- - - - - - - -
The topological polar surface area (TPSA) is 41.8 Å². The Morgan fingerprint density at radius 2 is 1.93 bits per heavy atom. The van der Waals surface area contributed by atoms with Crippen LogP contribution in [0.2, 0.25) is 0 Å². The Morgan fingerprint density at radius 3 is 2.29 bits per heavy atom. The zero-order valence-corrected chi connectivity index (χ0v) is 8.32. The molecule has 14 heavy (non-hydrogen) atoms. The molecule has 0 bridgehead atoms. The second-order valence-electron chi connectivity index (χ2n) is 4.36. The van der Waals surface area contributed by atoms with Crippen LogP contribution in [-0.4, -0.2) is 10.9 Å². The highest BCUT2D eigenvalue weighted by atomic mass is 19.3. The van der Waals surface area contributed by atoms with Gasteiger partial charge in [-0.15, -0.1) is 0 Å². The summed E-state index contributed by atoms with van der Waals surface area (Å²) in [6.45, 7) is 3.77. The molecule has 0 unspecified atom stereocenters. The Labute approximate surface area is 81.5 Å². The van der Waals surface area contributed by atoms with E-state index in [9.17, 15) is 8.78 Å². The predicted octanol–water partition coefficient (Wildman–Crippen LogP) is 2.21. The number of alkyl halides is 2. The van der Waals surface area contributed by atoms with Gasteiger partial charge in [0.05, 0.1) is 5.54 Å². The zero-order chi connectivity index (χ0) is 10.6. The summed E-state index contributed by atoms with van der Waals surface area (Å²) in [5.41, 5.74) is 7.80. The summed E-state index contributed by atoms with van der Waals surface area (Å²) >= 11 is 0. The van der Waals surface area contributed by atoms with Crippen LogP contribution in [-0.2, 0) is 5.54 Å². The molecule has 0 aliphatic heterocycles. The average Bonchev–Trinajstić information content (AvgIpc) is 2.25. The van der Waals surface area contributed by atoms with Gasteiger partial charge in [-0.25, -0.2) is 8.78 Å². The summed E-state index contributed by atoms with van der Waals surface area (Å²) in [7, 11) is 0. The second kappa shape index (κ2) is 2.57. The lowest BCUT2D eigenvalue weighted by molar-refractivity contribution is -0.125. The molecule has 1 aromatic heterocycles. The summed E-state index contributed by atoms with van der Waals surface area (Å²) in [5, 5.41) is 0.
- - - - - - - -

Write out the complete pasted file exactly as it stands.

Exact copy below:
The topological polar surface area (TPSA) is 41.8 Å². The Morgan fingerprint density at radius 2 is 1.93 bits per heavy atom. The van der Waals surface area contributed by atoms with Crippen LogP contribution in [0.2, 0.25) is 0 Å². The Morgan fingerprint density at radius 3 is 2.29 bits per heavy atom. The zero-order valence-corrected chi connectivity index (χ0v) is 8.32. The molecule has 14 heavy (non-hydrogen) atoms. The molecule has 0 bridgehead atoms. The second-order valence-electron chi connectivity index (χ2n) is 4.36. The van der Waals surface area contributed by atoms with Crippen LogP contribution in [-0.4, -0.2) is 10.9 Å². The highest BCUT2D eigenvalue weighted by atomic mass is 19.3. The van der Waals surface area contributed by atoms with Gasteiger partial charge in [-0.15, -0.1) is 0 Å². The summed E-state index contributed by atoms with van der Waals surface area (Å²) in [6.45, 7) is 3.77. The molecule has 0 unspecified atom stereocenters. The Labute approximate surface area is 81.5 Å². The van der Waals surface area contributed by atoms with E-state index in [9.17, 15) is 8.78 Å². The predicted octanol–water partition coefficient (Wildman–Crippen LogP) is 2.21. The number of alkyl halides is 2. The van der Waals surface area contributed by atoms with Gasteiger partial charge in [0.05, 0.1) is 5.54 Å². The zero-order chi connectivity index (χ0) is 10.6. The summed E-state index contributed by atoms with van der Waals surface area (Å²) in [5.41, 5.74) is 7.80. The summed E-state index contributed by atoms with van der Waals surface area (Å²) >= 11 is 0. The van der Waals surface area contributed by atoms with Crippen LogP contribution in [-0.2, 0) is 5.54 Å². The molecule has 0 aliphatic heterocycles. The average Bonchev–Trinajstić information content (AvgIpc) is 2.25. The van der Waals surface area contributed by atoms with Gasteiger partial charge in [-0.25, -0.2) is 8.78 Å². The summed E-state index contributed by atoms with van der Waals surface area (Å²) in [7, 11) is 0. The second kappa shape index (κ2) is 2.57. The lowest BCUT2D eigenvalue weighted by molar-refractivity contribution is -0.125. The molecule has 1 aromatic heterocycles. The summed E-state index contributed by atoms with van der Waals surface area (Å²) in [5, 5.41) is 0.